'Inclusion Harmed Johnny's Education'
This is one of seven commentaries on the topic of inclusion from "To the Best of Their Abilities".
Johnny arrived in my 1st-grade classroom in November 1994. He came from another school within our district because he had recently been assigned to new foster parents and had had problems at his former school. At that school, he was in a Title I classroom with 13 students. My classroom was a regular 1st-grade classroom with 34 students.
When a new student enters my classroom, I try to discern what reading and math skills the student has. Johnny did not know any vocabulary words except for the word "I," for which he used the sign-language symbol. When he saw the word "dog," he barked.
Johnny's records arrived from the previous school a couple of weeks later. He had failed 1st grade, had attended six different schools, and was home-schooled from March to June of the previous year.
In all my years of teaching, I had never seen behavior quite like Johnny's. For instance, when he was at the reading circle, he would peel and eat the paint off the walls; he rarely opened his reading book or did the written work. He frequently refused to join the circle. Many times, he would join us only if I escorted him. At other times, he would just start running around the room.
Johnny did many other unusual things. He would write on his head with a pencil and then eat the pencil. He was rarely in his seat. He would hide in the coat room, under his desk, or run out of the classroom. I would have to chase him, leaving my classroom unattended. Thank goodness for the support of other staff members who would help me find him.
Johnny would laugh spontaneously and throw things when he became frustrated, especially if he was losing in a game. I told him that he needed to raise his hand if he wanted to answer a question. So he learned instead to yell out, "I'm raising my hand; I want to talk."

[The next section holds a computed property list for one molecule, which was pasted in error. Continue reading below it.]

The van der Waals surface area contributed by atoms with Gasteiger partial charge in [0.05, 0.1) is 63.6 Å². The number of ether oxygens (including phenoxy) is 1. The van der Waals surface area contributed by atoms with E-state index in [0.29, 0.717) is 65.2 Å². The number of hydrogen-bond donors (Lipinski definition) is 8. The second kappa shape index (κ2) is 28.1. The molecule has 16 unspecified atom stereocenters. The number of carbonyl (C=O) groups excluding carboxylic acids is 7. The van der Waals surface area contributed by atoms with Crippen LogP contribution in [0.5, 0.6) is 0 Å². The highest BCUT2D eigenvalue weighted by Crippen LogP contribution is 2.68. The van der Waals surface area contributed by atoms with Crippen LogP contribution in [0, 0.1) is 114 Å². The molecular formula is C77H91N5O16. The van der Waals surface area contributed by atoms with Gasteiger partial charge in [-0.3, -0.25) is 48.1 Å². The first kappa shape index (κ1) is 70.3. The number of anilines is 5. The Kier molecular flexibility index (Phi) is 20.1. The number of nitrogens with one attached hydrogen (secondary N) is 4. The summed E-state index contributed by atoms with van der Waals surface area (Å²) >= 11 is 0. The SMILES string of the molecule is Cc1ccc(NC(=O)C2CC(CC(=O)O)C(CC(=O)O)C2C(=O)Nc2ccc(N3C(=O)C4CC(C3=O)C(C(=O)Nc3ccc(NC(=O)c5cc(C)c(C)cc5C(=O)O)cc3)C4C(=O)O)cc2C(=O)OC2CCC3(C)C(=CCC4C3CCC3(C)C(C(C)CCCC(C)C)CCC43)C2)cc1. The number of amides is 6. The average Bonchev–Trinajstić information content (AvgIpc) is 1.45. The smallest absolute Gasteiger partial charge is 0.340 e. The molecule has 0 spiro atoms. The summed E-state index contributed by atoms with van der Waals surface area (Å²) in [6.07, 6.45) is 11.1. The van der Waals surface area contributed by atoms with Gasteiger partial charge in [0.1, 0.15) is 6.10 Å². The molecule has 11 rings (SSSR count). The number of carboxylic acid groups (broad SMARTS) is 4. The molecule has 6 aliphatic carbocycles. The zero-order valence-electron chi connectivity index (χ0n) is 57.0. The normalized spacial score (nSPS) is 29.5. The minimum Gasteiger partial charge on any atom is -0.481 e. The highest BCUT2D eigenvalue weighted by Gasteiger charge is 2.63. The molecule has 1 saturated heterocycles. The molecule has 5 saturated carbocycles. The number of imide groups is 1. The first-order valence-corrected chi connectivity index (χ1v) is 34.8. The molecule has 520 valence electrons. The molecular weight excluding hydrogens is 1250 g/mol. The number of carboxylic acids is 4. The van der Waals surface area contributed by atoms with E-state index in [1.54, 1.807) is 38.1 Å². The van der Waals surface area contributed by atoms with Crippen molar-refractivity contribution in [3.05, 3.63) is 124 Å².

Johnny's behavior outside the classroom disrupted other teachers and their classes. I had to hold his hand when our class walked through the halls, and I learned to stand in the doorway when he went to the bathroom. Once I let Johnny go to the bathroom by himself, and he sprayed the bathroom with urine.
My students and I suffered many months as a result of Johnny's behavior problems. Parents would call and complain. Many would tell me that their child was upset by Johnny's behavior in class. Some students thought that his behavior was acceptable and started to copy it. Far too much of my attention was spent trying to keep Johnny on task and limit his disruptions to my classroom. Still, I never felt that I was meeting Johnny's needs--or those of my 33 other students. I simply did not have the training or time to help Johnny learn.
Because I had no training in special education myself, I did not know how to help him. He clearly needed special assistance, though, so I referred him to the school counselor and nurse. I also arranged to have a behavior specialist observe his behavior.
The behavior specialists for our district are certified severe-behavior-disorder specialists with years of experience working with that handicap. The specialist observed Johnny's behavior in my classroom and together we set up a behavior-intervention program. She came in weekly to check on his progress, but he did not respond to any behavior-modification techniques. We decided that he needed more one-on-one learning to be successful. After lengthy due-process procedures, Johnny was placed in a severe-behavior classroom in a separate facility. Since then, he has been transferred to a severe-behavior classroom affiliated with a local hospital's child psychiatric unit.
When Johnny left my classroom after a long five months, I thought, "Great, he can get help, and I can go back to teaching my other students." But he still affected my classroom, because students continued to act like him. I had to start my class over as if it were the first day of school.
Johnny was not in the appropriate setting in my classroom. He had needs that I, as a regular-classroom teacher, could not address. His inclusion in my classroom harmed my teaching, my other students, and Johnny's education.
Vol. 14, Issue 22, Pages 31-32